Lectio Divina as School of Prayer
To a group of brothers who asked Antony for a "word" he replied: "You have heard the Scriptures? they will do very well for you". (Note the word: "heard" - èkousate) (Ant. 19).
Someone else asked Antony:
"What must I do in order to please God?" The old man replied: "Pay attention to what I advise you: wherever you go, always have God before your eyes; whatever you do, do it according to the testimony of the Scriptures." (Ant. 3).
Let us notice at once three things in this brief apophthegm. First of all, the monk who questions Antony is not seeking a theoretical or abstract teaching. His request, like that of the rich young man of the Gospel, is very concrete. "What must I do?" -"What must I do in order to please God?" (This is an attitude, moreover, that is found constantly in the apophthegmata). Antony's response is two-fold. One pleases God if one has God always before one's eyes, that is to say, if one lives constantly in the presence of God - which is the concept the Fathers of the Desert have of continual prayer; and this is possible if one allows oneself to be guided by the Scriptures. Antony is not speaking here of reading or meditating on the Scriptures, but of truly doing everything according to the testimony of the Scriptures.
One day, Theodore, the favorite disciple of Pachomius, asked the latter, with the fervour of a neophyte, how many days one ought to remain without eating during The Pasch, that is to say during Holy Week. (The rule of the Church and the general custom was to observe a complete fast during the Friday and Saturday of Easter; but there were some who went for three or four days without eating.) Pachomius advised him to keep to the Rule of the Church, which demanded a total fast during the two days only, in order, said he, to have the strength to accomplish without weakening the things that are commanded us in the Scriptures: unceasing prayer, vigils, reciting the law of God and manual labour.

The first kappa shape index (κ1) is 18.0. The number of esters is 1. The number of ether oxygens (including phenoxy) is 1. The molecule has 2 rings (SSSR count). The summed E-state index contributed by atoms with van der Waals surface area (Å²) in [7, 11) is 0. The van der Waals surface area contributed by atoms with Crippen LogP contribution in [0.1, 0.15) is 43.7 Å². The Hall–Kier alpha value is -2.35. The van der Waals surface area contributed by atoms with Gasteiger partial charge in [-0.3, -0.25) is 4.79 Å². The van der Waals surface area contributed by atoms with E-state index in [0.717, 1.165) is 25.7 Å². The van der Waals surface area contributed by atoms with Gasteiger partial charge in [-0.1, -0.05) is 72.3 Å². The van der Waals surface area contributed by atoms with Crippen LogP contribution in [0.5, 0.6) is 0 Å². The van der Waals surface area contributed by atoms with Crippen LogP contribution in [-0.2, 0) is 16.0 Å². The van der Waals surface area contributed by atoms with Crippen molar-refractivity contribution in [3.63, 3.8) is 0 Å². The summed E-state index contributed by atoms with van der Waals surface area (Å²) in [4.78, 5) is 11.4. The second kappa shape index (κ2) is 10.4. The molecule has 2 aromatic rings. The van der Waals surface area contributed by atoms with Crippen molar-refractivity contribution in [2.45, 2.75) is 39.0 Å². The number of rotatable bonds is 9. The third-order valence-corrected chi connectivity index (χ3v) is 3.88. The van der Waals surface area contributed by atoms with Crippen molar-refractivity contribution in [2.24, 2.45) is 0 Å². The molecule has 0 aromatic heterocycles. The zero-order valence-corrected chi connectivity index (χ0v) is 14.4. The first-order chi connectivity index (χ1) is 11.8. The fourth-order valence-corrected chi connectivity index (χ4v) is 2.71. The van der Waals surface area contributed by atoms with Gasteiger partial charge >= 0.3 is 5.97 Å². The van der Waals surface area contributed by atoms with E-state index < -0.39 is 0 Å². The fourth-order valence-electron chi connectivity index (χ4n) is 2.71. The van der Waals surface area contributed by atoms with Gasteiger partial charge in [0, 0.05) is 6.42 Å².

What is above all important for the Fathers of the Desert, is not to read the Bible, but to live it. Obviously, in order to live it one must know it. And like all Christians, the monk learned the Scriptures in the first place by hearing them proclaimed in the liturgical assembly. He also learned by heart the important parts of Scripture in order to be able to ruminate them all day long. Finally, certain ones had access to manuscripts of the Scriptures and were able to read them privately. This private reading was merely one form among others, and not necessarily the most important, of allowing oneself to be constantly challenged by the word of God.